George Will
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``In the period October 1980-May 1981, 5 young men, all active homosexuals, were treated for biopsy-confirmed Pneumocystis carinii pneumonia at 3 different hospitals in Los Angeles, California. Two of the patients died.''
     -- Centers for Disease Control
     June 5, 1981
    
           WASHINGTON -- Those words 25 years ago announced the arrival of something most Americans thought anachronistic -- an infectious disease epidemic. At first it was called GRID -- gay-related immune deficiency. In September 1982, CDC renamed it acquired immune deficiency syndrome -- AIDS.

     Its worldwide toll has already exceeded the 20 million killed by the 14th-century bubonic plague. By 2020, it probably will have killed more than has any epidemic in history, with most fatalities in sub-Saharan Africa, where it probably began about 75 years ago after some people who ate wild chimpanzees in Cameroon became infected with a low-virulence progenitor of the virus that causes AIDS.

     An epidemic requires both a microbe and an enabling social context. In Africa, aspects of modernity in a primitive setting became a deadly combination: HIV was spread by roadside prostitutes serving truckers and soldiers traveling on modern roads. Africa's wars caused population dislocations; economic development caused migrations of workers across porous borders. Both weakened families and dissolved traditional sexual norms. Jet aircraft integrated Africa into the world flow of commerce and tourism. In 1980s America, the enabling context included a gay community feeling more assertive and emancipated, and IV drug users sharing needles.

     AIDS arrived in America in the wake of the Salk vaccine which, by swiftly defeating polio, gave Americans a misleading paradigm of how progress is made in public health. Pharmacology often is a small contributor. By the time the first anti-tuberculosis drugs became available in the 1950s, the annual death rate from TB had plummeted to 20 per 100,000 Americans, from 200 per 100,000 in 1900. Drugs may have accounted for just 3 percent of the reduction. The other 97 percent was the result of better nutrition and less urban crowding. Thanks to chlorination of water and better sanitation and personal hygiene, typhoid, too, became rare before effective drugs were available.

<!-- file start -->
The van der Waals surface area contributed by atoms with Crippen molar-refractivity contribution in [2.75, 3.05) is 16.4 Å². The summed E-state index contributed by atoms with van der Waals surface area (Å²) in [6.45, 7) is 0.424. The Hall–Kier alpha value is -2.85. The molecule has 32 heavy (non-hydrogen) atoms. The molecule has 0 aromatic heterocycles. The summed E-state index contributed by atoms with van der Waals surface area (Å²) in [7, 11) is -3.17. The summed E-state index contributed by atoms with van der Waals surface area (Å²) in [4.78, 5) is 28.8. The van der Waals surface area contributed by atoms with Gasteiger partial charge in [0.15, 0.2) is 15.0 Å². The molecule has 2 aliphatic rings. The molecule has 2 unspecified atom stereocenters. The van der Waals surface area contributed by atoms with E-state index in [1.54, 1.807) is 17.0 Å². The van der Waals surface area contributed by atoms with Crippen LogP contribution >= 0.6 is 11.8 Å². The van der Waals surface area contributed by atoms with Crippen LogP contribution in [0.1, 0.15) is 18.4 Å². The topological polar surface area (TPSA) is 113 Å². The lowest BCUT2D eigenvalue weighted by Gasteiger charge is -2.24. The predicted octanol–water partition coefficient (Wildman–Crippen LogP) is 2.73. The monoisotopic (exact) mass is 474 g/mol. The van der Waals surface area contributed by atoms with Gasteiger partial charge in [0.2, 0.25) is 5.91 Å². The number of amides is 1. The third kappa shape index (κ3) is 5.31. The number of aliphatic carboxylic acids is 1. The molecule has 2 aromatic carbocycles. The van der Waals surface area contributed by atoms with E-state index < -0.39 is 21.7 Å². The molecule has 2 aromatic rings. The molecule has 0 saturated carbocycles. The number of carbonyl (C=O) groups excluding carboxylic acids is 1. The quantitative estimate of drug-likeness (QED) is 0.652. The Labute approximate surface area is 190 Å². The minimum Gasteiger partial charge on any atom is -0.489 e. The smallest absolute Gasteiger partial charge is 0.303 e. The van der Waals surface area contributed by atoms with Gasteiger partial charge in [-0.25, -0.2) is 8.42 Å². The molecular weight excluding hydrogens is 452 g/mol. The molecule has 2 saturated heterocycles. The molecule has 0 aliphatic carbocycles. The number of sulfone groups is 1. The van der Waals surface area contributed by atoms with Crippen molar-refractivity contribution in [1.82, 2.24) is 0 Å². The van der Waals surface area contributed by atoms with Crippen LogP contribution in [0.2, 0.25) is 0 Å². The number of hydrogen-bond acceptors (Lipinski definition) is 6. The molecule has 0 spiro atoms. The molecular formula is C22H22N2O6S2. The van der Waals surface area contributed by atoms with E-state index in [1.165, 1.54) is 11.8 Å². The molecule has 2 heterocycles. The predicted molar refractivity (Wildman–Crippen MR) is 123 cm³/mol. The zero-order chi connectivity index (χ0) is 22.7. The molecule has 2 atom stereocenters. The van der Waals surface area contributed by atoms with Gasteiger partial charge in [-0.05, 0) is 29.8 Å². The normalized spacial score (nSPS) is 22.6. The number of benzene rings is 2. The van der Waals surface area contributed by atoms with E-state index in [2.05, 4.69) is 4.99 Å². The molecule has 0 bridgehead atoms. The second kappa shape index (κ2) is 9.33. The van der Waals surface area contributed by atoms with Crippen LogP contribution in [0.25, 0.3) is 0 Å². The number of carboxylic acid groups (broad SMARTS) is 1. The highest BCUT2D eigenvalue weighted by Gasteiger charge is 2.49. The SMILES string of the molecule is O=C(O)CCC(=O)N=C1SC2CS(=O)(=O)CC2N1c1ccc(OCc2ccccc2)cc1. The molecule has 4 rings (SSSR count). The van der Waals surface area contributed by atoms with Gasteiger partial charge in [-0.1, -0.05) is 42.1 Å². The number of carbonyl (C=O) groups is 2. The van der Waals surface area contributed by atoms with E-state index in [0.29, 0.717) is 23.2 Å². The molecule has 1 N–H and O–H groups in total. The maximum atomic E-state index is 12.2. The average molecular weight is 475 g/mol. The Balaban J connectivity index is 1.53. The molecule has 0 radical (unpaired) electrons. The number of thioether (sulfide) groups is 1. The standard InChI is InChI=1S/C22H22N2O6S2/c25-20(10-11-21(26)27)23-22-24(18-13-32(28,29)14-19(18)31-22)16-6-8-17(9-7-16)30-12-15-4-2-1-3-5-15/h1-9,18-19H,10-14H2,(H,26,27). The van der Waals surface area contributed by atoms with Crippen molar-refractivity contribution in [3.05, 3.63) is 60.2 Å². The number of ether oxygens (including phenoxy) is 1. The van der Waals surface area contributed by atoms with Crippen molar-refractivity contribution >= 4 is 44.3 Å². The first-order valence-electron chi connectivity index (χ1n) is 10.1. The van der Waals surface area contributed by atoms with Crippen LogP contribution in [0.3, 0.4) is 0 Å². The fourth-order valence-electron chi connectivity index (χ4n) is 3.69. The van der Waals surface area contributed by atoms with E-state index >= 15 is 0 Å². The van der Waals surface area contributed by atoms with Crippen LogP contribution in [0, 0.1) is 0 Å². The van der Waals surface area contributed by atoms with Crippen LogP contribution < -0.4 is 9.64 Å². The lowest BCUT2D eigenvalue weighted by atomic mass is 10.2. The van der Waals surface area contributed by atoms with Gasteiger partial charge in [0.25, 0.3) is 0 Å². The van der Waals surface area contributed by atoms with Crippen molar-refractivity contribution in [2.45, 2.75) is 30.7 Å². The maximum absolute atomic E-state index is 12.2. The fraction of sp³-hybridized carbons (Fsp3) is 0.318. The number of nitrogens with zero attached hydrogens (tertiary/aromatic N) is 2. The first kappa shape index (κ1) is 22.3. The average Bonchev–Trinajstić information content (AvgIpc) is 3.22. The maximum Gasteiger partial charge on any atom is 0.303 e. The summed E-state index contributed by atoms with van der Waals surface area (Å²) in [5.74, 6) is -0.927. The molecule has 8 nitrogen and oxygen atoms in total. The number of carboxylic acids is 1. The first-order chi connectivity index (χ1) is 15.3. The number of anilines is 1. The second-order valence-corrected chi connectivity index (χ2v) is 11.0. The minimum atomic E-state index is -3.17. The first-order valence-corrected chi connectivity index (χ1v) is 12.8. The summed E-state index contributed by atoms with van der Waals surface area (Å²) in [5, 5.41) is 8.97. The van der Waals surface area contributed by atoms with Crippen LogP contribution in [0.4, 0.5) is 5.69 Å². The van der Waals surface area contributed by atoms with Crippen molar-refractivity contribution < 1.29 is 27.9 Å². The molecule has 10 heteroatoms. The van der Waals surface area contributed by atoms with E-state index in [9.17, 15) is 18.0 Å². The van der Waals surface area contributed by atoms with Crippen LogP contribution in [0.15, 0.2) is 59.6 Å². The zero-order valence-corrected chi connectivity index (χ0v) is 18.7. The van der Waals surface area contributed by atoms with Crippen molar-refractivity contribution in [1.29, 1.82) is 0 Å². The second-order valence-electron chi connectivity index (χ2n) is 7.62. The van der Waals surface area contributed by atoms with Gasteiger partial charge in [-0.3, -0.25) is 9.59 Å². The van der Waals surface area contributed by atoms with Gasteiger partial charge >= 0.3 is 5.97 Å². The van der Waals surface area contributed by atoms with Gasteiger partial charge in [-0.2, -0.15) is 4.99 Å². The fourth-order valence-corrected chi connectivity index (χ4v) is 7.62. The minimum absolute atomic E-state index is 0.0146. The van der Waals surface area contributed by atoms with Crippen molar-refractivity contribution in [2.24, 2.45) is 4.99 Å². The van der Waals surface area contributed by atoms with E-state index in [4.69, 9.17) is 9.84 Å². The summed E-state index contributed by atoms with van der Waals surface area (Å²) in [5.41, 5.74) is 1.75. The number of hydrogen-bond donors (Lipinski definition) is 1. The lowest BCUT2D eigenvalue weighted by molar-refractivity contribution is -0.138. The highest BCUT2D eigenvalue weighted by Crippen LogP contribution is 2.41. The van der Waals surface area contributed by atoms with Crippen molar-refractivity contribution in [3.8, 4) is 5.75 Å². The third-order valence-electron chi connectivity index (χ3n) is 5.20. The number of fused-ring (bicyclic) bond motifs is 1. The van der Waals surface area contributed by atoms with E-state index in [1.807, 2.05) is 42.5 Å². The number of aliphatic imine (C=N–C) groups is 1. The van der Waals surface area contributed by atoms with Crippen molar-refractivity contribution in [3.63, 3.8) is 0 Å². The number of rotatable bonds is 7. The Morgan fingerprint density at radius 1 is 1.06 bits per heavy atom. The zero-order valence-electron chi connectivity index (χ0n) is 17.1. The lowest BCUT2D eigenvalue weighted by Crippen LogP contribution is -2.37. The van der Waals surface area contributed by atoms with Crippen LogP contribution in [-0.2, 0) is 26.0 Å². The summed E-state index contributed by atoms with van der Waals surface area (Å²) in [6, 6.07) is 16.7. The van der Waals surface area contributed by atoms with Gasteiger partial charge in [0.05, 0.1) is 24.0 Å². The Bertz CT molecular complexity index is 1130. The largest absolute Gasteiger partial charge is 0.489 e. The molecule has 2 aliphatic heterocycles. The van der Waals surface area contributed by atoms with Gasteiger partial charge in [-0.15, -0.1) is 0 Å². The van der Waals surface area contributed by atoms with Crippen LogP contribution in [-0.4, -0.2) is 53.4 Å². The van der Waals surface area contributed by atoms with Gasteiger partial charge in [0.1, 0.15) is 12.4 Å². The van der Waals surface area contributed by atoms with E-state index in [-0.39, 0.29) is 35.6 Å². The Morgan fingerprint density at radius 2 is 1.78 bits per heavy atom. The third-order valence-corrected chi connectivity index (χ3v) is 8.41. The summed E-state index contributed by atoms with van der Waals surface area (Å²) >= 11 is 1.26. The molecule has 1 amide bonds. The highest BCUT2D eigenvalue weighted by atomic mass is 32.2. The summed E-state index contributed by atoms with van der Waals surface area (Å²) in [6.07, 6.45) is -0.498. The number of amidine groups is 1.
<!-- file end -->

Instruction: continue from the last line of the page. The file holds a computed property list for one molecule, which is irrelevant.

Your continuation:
Which suggests that the most powerful public health program is economic growth. And the second-most powerful is information.

     The 14th-century Black Death killed one-third of Europe's population, but it was in the air, food and water, so breathing, eating and drinking were risky behaviors. AIDS is much more difficult to acquire. Like other large components of America's health care costs (e.g., violence, vehicular accidents, coronary artery disease, lung cancer), AIDS is mostly the result of behavior that is by now widely known to be risky.

     The U.S. epidemic, which so far has killed 530,000, could have been greatly contained by intense campaigns to modify sexual and drug-use behavior in 25 to 30 neighborhoods from New York and Miami to San Francisco. But early in the American epidemic, political values impeded public health requirements. Unhelpful messages were sent by slogans designed to democratize the disease -- ``AIDS does not discriminate'' and ``AIDS is an equal opportunity disease.''

     By 1987, when President Reagan gave his first speech on the subject, 20,798 Americans had died, and his speech, not surprisingly, did not mention any connection to the gay community. No president considers it part of his job description to tell the country that the human rectum, with its delicate and absorptive lining, makes anal-receptive sexual intercourse dangerous when HIV is prevalent.  

     Twenty years ago a San Francisco public health official explained death's teaching power: Watching a friend die, like seeing a wreck along a highway, is sobering. But after driving more slowly for a few miles, we again speed up. AIDS has a more lasting deterrent effect.

     There has, however, been an increase in unsafe sex because pharmacological progress has complicated the campaign against this behavior-driven epidemic. Life-extending cocktails of antiviral drugs now lead some at-risk people to regard HIV infection as a manageable chronic disease, and hence to engage in risky behavior. Furthermore, the decline of AIDS mortality means that more persons are surviving with HIV infection -- persons who can spread the virus. And drugs like Viagra mean that more older men are sexually active.

     Still, even with no pharmacological silver bullet, AIDS deaths in America have been declining for a decade. In Africa, where heterosexual sex is the primary means of transmission, the death rate is steady relative to population growth, and the age of beginning sexual activity is rising, as is the use of condoms. Human beings do learn. But they often do at a lethally slow pace.

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George Will

George F. Will is a 1976 Pulitzer Prize winner whose columns are syndicated in more than 400 magazines and newspapers worldwide.
 
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